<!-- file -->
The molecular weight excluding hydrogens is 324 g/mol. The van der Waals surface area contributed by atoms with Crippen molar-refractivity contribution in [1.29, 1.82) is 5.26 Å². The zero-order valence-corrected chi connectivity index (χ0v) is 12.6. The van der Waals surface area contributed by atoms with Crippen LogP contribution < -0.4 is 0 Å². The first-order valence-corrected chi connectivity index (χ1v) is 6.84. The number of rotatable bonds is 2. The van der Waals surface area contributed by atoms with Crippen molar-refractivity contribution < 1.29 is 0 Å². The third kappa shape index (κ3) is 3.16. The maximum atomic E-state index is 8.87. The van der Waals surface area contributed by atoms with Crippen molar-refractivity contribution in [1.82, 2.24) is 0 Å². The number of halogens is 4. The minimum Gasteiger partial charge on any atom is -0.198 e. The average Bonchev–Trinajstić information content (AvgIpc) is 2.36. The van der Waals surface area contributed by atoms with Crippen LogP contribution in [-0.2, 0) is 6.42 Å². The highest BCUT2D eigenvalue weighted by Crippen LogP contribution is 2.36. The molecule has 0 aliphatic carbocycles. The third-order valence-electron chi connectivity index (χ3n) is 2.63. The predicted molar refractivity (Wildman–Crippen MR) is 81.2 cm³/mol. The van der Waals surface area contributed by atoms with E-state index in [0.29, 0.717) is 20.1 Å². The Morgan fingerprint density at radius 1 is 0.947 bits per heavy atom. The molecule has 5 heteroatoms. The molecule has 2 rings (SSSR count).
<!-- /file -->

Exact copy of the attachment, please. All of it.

The molecular weight excluding hydrogens is 324 g/mol. The van der Waals surface area contributed by atoms with Crippen molar-refractivity contribution in [1.29, 1.82) is 5.26 Å². The zero-order valence-corrected chi connectivity index (χ0v) is 12.6. The van der Waals surface area contributed by atoms with Crippen LogP contribution < -0.4 is 0 Å². The first-order valence-corrected chi connectivity index (χ1v) is 6.84. The number of rotatable bonds is 2. The van der Waals surface area contributed by atoms with Crippen molar-refractivity contribution < 1.29 is 0 Å². The third kappa shape index (κ3) is 3.16. The maximum atomic E-state index is 8.87. The van der Waals surface area contributed by atoms with Crippen molar-refractivity contribution in [1.82, 2.24) is 0 Å². The number of halogens is 4. The minimum Gasteiger partial charge on any atom is -0.198 e. The average Bonchev–Trinajstić information content (AvgIpc) is 2.36. The van der Waals surface area contributed by atoms with Crippen LogP contribution in [-0.2, 0) is 6.42 Å². The highest BCUT2D eigenvalue weighted by Crippen LogP contribution is 2.36. The molecule has 0 aliphatic carbocycles. The third-order valence-electron chi connectivity index (χ3n) is 2.63. The predicted molar refractivity (Wildman–Crippen MR) is 81.2 cm³/mol. The van der Waals surface area contributed by atoms with E-state index in [0.29, 0.717) is 20.1 Å². The Morgan fingerprint density at radius 1 is 0.947 bits per heavy atom. The molecule has 5 heteroatoms. The molecule has 2 rings (SSSR count).